As you might know, I’m currently in the process of getting flickery into the Mac App Store. I know, I’m a little late to the game. I originally had planned to have flickery in the Mac App Store when it first launched, however, time was not on my side.
Anyways, flickery has been rejected from the Mac App Store. For two reasons.
Reason for Rejection #1: Private API.
Apparently, it uses private APIs for its NSTokenField subclass (which I was not aware of at the time of submission and – thank god – am not currently using in flickery).
I get why usage of private APIs is discouraged (or simply, not allowed) – they might not be there in a future release of the OS, there might be something wrong with it in certain cases, etc and I’m happy to comply with Apple on that matter. However, this next point kind of bugs me.
Reason for Rejection #2: Installing of Plug-Ins for iPhoto and Aperture.
The Developer Agreement states:
3.3.2 An Application may install or run additional interpreted or executable code (e.g., plug-ins and extensions) for use in conjunction with the Application as long as such code:
– does not change the Application’s submitted binary or would not otherwise be considered an Update (as determined in Apple’s sole discretion); and
– does not change the primary purpose of the Application by providing features or functionality that are inconsistent with the intended and advertised purpose of the Application as submitted to the Mac App Store.
I guess that is applicable for video conversion-applications which need to download some kind of codecs or frameworks that can not, for legal reasons, ship those codecs with it. Some of these applications do not work without those codecs and demand you download them, otherwise you have to quit. I do understand why Apple does not want that. It’s inconvenient to the user, it’s tedious and it just plain sucks, in my opinion.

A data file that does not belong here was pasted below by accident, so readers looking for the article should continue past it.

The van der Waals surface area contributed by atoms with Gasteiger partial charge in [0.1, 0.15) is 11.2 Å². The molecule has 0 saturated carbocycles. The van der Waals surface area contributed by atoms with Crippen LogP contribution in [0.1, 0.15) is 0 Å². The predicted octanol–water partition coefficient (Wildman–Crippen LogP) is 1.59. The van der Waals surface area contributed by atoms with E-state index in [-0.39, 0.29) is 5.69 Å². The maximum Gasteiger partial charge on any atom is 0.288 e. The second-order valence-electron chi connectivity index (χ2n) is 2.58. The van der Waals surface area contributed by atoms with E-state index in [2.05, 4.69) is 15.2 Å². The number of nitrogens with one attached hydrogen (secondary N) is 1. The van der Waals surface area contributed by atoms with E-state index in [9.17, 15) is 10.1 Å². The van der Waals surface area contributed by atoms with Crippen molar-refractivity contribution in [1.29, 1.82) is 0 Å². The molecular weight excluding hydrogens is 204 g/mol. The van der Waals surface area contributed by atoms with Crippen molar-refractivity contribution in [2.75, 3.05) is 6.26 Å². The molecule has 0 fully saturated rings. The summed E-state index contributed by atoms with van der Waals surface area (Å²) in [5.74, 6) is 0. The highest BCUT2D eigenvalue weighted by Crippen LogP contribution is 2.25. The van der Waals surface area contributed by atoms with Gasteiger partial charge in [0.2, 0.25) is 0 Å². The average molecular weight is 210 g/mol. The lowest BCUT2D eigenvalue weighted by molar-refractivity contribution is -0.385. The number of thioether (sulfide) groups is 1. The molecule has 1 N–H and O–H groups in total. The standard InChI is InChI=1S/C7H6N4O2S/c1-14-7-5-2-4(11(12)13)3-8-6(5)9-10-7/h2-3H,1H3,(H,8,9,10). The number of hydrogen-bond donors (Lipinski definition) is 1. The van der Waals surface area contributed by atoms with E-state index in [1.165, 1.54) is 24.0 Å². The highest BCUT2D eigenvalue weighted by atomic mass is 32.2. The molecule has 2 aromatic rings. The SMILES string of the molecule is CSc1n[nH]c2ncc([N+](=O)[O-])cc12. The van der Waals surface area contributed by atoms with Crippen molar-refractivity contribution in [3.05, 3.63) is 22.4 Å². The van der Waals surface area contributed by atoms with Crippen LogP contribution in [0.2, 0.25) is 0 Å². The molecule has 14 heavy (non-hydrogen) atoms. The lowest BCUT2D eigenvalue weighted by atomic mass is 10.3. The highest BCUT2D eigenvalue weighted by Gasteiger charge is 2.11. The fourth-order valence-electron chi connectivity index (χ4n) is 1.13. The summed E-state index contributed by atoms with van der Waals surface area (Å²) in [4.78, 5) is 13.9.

However, if you ship a photo sharing application it only makes sense to include plugins for iPhoto and/or Aperture, for example, so users can access their photos right from the source. They are not installed automatically, but at the user’s request (if they were installed automatically, that would be another story).
It does not change the submitted binary and it certainly does not change the primary purpose of the application (by providing features or functionality that are inconsistent with the intended and advertised purpose of the Application as submitted to the Mac App Store). One of the primary purposes of the application is to get stuff on flickr. With a plugin for, say, iPhoto, it makes it very convenient for the user to do so.
The features and functionality are there anyway, uploading works both with plugins not installed or installed.
If this is a violation of the rule, why not just disallow plug-ins altogether? What the flickery exporter plug-in for both iPhoto and Aperture does is the very definition of a plug-in, don’t you think?
It’s no solution, it’s more of a workaround which other applications currently use as well.
I re-submitted flickery with the plug-ins removed, albeit with a button to go to a webpage to download the plugins. flickery will install them for you if you drag them onto it (I hope they’ll allow that).
However, I don’t go down without making some sort of noise. I did write an eMail to the Mac App Store team regarding this, asking for a re-evaluation of this topic.
If they (however unlikely) do change their minds, I will be happy to re-add those plug-ins to flickery.
Fingers crossed.Follow @eternalstorms